Concept: Vessels and columns have a gradual response that requires muscle, with preemptive action based on the approach to setpoint. The controller gain provides this action through the proportional mode. Integral action has no sense of the approach to setpoint and will cause overshoot. Most temperature loops on vessels and columns have a gain that is too low and a reset time that is much too low. Temperature noise is normally negligible due to the slow gradual response of the volume.

Details: Ballpark estimates of useful gain and reset times for temperature loops on large, well-agitated liquid reactors are 25 and 10 minutes, respectively. Ballpark estimates of useful controller gains and reset times for temperature loops on columns are 2.5 and 100 minutes, respectively. Use a near-integrator tuning with Lambda times approaching the deadtime to get these tuning settings. Pressure loops on this equipment may have a controller gain that is about the same as the temperature controller gain. The reset time for pressure control is usually much smaller than the reset time for temperature control, especially for columns, because the vapor response is much faster than the liquid composition response. Noise free level loops on this equipment may have a controller gain five times larger than the temperature controller gain. For horizontal reflux drums, the level controller gain can be even higher. The actual controller gains applied depend upon flow and temperature measurement scale ranges, valve sizes, and process gains. For pH loops on well-mixed vessels, the reset time is comparable to the temperature controller reset time. The controller gain depends heavily upon the slope of the titration curve. The pH controller gain can be as high as 5 for weak acids and weak bases. For strong acids and bases, the controller could be a factor of 100 lower.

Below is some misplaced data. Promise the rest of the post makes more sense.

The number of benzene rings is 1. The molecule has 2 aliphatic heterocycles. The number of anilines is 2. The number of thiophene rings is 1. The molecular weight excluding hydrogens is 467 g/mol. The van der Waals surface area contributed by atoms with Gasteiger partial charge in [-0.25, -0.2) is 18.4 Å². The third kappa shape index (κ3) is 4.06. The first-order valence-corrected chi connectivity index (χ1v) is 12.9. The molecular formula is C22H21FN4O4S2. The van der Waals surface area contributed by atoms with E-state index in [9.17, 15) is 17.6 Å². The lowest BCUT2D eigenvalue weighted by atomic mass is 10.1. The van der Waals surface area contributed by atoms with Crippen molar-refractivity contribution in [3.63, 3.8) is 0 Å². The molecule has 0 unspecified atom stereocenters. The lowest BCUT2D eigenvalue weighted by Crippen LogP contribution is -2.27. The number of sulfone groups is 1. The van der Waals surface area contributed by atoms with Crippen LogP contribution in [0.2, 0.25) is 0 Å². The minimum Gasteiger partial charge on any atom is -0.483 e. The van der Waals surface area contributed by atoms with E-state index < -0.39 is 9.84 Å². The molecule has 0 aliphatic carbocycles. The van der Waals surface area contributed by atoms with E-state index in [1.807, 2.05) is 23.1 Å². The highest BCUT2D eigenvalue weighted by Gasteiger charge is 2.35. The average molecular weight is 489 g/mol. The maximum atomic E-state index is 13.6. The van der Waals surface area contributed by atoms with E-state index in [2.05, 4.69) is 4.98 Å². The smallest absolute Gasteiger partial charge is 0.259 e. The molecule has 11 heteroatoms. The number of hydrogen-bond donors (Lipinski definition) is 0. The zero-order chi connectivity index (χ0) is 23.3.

Watch-outs: The controller gain is proportional to the time constant time to deadtime ratio but is also inversely proportional to the open loop gain. The open loop gain is the product of the manipulated variable gain, process gain, and measurement gain. Consequently, the controller gain depends upon valve sizes, process relationships, and measurement scales. A reasonable reset time is about four times the deadtime. Runaway reactors may require a reset time that is a factor of ten larger. For temperature loops on vessels, the deadtime depends upon the turnover time from mixing, thermal lags, and sensor lags. For columns, the deadtime depends on the number of stages and the volume per stage. See the Control Talk blog The ABCs of Controller Tuning for the inside story on tuning.

Exceptions: Vessels with poor mixing or narrowed measurement scale ranges have lower controller gains. Column temperature loops that manipulate steam flow will have much smaller reset times.